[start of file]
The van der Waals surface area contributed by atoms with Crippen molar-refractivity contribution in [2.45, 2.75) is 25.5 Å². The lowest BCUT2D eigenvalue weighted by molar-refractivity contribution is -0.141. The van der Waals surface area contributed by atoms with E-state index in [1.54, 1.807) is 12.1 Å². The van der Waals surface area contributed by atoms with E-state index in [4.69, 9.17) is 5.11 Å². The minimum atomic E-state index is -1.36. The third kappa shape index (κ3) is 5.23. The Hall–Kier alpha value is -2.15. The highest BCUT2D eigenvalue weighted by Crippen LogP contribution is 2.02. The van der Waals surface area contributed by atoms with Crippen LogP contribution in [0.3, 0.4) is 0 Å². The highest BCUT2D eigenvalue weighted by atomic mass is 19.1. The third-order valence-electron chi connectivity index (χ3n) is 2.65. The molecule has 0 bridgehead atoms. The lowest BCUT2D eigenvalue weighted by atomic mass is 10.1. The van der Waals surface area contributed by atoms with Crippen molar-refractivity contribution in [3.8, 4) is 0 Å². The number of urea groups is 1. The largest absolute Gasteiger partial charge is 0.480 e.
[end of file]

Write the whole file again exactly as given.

The van der Waals surface area contributed by atoms with Crippen molar-refractivity contribution in [2.45, 2.75) is 25.5 Å². The lowest BCUT2D eigenvalue weighted by molar-refractivity contribution is -0.141. The van der Waals surface area contributed by atoms with E-state index in [1.54, 1.807) is 12.1 Å². The van der Waals surface area contributed by atoms with E-state index in [4.69, 9.17) is 5.11 Å². The minimum atomic E-state index is -1.36. The third kappa shape index (κ3) is 5.23. The Hall–Kier alpha value is -2.15. The highest BCUT2D eigenvalue weighted by Crippen LogP contribution is 2.02. The van der Waals surface area contributed by atoms with Crippen LogP contribution in [0.3, 0.4) is 0 Å². The highest BCUT2D eigenvalue weighted by atomic mass is 19.1. The third-order valence-electron chi connectivity index (χ3n) is 2.65. The molecule has 0 bridgehead atoms. The lowest BCUT2D eigenvalue weighted by atomic mass is 10.1. The van der Waals surface area contributed by atoms with Crippen molar-refractivity contribution in [3.8, 4) is 0 Å². The number of urea groups is 1. The largest absolute Gasteiger partial charge is 0.480 e.